POLITICOPro: Steyer joins California lawmakers in battling drug prices

March 15, 2017

By Victoria Colliver

Billionaire activist Tom Steyer waded into the drug-pricing wars Wednesday, joining two California lawmakers in introducing the details of a new state bill designed to promote transparency in pharmaceutical costs.

Steyer — rumored to be considering a run for California governor — appeared at a press conference Wednesday at the State Capitol in Sacramento along with the bill's author, state Sen. Ed Hernandez, and supporters. He said now is the time for the state to take the lead on the drug-pricing issue, especially considering the proposed GOP bill to repeal Obamacare and national uncertainty around the future of health coverage.

The former hedge fund manager, who co-founded the nonpartisan think tank Next Generation, declined to clarify his political aspirations when directly asked. Instead, he emphasized his role in defeating a 2010 industry-backed state measure to suspend California’s landmark global warming law and his support of the state’s new tobacco tax, which passed in November.

After taking on oil and tobacco, he said, the pharmaceutical industry is next.

“We have consistently gone into fights where the citizens of California are being put at a disadvantage by concentrated and organized economic interests,” Steyer told POLITICO. “This is a situation where California citizens and California taxpayers are at a dramatic disadvantage compared to the pharmaceutical companies.”

Steyer plans to invest in a campaign to back Senate Bill 17 against what’s expected to be well-funded opposition from the powerful drug industry. The bill would require drugmakers to notify purchasers — state agencies, health insurers and pharmacy benefit managers — before raising prices above certain thresholds. Health plans would be required to report the proportion of premiums spent on prescription drugs. While he has yet to work out the details of his participation, it’s clear the bill’s supporters welcome Steyer's backing.

Hernandez, an optometrist and chairman of the Senate Health Committee, has been down this road before. Late last summer, just before Mylan’s price hikes for its EpiPen auto-injector dominated headlines, Hernandez pulled SB 17’s predecessor — SB1010 — from an Assembly committee after amendments significantly watered it down. It had already passed the Senate.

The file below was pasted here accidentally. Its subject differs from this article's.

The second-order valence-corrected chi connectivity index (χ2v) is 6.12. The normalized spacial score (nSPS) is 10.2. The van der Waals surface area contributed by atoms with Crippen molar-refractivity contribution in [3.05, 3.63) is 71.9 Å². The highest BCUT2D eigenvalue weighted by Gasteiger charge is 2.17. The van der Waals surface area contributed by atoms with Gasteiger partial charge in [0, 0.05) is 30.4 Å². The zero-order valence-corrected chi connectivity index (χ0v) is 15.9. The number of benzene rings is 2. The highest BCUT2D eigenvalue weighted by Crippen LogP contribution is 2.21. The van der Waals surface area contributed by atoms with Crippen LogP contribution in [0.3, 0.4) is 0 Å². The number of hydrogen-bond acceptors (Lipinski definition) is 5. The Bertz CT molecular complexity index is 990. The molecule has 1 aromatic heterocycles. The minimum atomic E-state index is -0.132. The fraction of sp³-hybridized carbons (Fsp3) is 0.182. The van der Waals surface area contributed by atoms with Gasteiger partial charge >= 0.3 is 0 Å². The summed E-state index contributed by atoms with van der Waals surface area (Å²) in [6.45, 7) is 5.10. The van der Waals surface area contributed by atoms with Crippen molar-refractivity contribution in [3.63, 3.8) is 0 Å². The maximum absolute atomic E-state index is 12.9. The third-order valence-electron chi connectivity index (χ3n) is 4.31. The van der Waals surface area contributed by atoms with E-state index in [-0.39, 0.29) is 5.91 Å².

The new bill is only modestly different from the previous version, but Hernandez and his co-author in the Assembly, David Chiu, said they’re optimistic given the national outcry over spiking drug costs.

After furor of $1,000-per-pill hepatitis C drugs and Martin Shkreli became the poster boy for unscrupulous pharmaceutical CEOs in 2015, Bernie Sanders, Hillary Clinton and Donald Trump all made rising drug costs a key part of their presidential campaigns. While the battle over Obamacare repeal has sucked most of the air out of the health policy debate, drug pricing remains a high concern for consumers.

“With the ACA under attack, no one is holding their breath that Washington will solve the drug crisis,” said Chiu, whose own drug transparency bill died in Assembly committee last year. “California must lead again.”

California has long been trying to tackle the sky-high price of drugs — so far, without success. But changes in the membership of the state's legislature may prove to be an advantage this time. And, Hernandez said more than 20 states are now considering various forms of drug-pricing legislation.

In November, California voters rejected Proposition 61, which would have limited what state agencies could pay for medications to no more than that paid by the federal Department of Veterans Affairs. The 54-46 margin was relatively narrow, considering drug companies spent more than $109 million — more than five times that of supporters — to defeat Prop 61, making the campaign the most expensive in state history.

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